Another object of the invention is to provide solar heating panels with flexible extruded upper and lower surfaces readily joinable to transverse inlet and outlet manifolds and extendable beyond the manifolds to form mounting flanges.
Various other objects and advantages of the present invention will appear from the following descriptions of one embodiment of the invention, and the most novel features will be particularly pointed out hereinafter in connection with the appended claims.
It is to be understood that although the invention disclosed herein is fully capable of achieving the objects and providing the advantages hereinbefore mentioned, the structural and operational characteristics of the invention described herein are merely illustrative of the preferred embodiments. Accordingly, I do not intend the scope of my exclusive rights and privileges in the invention to be limited to the details of construction and operation described, but only to those embodiments and their reasonable equivalents and adaptations delineated in the appended claims.
Briefly stated, this invention comprehends a solar water heater constructed of semi-rigid extruded plastic panels containing parallel adjacent channels adapted to conduct fluid through the interior of the panels. The panels are joined to manifolds disposed transversely on each end of the panels, which manifolds are adapted to conduct fluid flow to and from the panels in a direction transverse to the longitudinal flow through the panels.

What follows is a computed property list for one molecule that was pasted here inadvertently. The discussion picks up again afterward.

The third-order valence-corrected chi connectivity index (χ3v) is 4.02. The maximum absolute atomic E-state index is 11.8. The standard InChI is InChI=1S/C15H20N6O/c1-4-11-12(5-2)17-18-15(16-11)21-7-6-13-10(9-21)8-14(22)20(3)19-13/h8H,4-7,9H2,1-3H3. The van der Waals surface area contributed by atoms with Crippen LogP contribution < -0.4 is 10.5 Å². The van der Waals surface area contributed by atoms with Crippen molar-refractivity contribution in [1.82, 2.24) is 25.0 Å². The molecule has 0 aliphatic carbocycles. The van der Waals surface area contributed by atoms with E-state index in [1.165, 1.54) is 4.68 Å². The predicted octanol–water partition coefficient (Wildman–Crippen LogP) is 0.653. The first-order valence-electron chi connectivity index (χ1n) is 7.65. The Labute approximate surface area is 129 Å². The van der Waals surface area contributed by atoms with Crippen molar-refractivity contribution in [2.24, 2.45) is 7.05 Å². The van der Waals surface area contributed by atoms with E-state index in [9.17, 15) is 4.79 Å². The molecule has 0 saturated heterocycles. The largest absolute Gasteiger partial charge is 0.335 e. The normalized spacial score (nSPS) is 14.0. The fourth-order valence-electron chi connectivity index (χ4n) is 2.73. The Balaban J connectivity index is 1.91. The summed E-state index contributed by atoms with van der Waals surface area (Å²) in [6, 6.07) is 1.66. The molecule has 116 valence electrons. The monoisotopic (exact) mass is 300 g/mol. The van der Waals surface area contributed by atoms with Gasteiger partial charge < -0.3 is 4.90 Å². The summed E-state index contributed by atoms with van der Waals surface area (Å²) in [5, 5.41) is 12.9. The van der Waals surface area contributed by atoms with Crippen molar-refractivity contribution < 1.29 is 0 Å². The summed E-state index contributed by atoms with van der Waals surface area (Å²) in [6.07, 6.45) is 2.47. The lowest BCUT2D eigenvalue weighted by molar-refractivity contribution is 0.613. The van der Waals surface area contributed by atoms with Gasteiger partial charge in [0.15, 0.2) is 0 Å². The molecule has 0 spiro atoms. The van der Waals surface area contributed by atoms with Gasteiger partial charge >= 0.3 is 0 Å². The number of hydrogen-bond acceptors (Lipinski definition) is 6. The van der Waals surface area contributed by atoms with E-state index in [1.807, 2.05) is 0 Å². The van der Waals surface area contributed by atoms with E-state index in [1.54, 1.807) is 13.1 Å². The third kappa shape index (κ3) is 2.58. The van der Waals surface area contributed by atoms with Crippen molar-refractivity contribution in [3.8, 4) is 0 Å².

Fluid flow from the channels into the outlet manifold is restricted by holes having a smaller total cross-sectional area than the corresponding total cross-sectional areas of the channels with which they communicate.
A reservoir located between the outlets of the inlet manifold and the channel entrances is adapted to provide a fluid supply capacity under sufficiently uniform pressure to service the channel flow rate requirements. Holes drilled through the outlet side of the inlet manifold conduct fluid from the manifold to the reservoir. The cross-sectional area of the holes is chosen to restrict the flow rate from the inlet manifold, performing a throttling effect on the flow between the reservoir and manifold. Thus the reservoir pressure is maintained relatively constant in spite of possible variations in the pressure of the fluid supplied to the manifold input.